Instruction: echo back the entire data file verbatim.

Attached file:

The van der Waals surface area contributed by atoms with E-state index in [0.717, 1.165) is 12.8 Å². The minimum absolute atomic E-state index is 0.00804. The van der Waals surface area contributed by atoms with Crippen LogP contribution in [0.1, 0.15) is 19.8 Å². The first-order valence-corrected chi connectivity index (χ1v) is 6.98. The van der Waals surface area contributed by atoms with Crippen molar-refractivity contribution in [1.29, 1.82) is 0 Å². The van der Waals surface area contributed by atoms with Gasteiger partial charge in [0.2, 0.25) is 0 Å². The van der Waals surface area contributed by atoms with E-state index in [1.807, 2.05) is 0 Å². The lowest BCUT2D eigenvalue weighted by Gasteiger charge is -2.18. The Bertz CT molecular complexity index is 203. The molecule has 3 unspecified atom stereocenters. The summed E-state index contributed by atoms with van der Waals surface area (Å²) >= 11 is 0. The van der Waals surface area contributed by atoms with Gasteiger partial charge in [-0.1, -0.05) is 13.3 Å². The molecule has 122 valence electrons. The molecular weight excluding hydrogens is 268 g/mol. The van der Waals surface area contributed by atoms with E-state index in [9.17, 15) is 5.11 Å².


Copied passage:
The van der Waals surface area contributed by atoms with E-state index in [0.717, 1.165) is 12.8 Å². The minimum absolute atomic E-state index is 0.00804. The van der Waals surface area contributed by atoms with Crippen LogP contribution in [0.1, 0.15) is 19.8 Å². The first-order valence-corrected chi connectivity index (χ1v) is 6.98. The van der Waals surface area contributed by atoms with Crippen molar-refractivity contribution in [1.29, 1.82) is 0 Å². The van der Waals surface area contributed by atoms with Gasteiger partial charge in [0.2, 0.25) is 0 Å². The van der Waals surface area contributed by atoms with E-state index in [1.807, 2.05) is 0 Å². The lowest BCUT2D eigenvalue weighted by Gasteiger charge is -2.18. The Bertz CT molecular complexity index is 203. The molecule has 3 unspecified atom stereocenters. The summed E-state index contributed by atoms with van der Waals surface area (Å²) >= 11 is 0. The van der Waals surface area contributed by atoms with Gasteiger partial charge in [-0.1, -0.05) is 13.3 Å². The molecule has 122 valence electrons. The molecular weight excluding hydrogens is 268 g/mol. The van der Waals surface area contributed by atoms with E-state index in [9.17, 15) is 5.11 Å².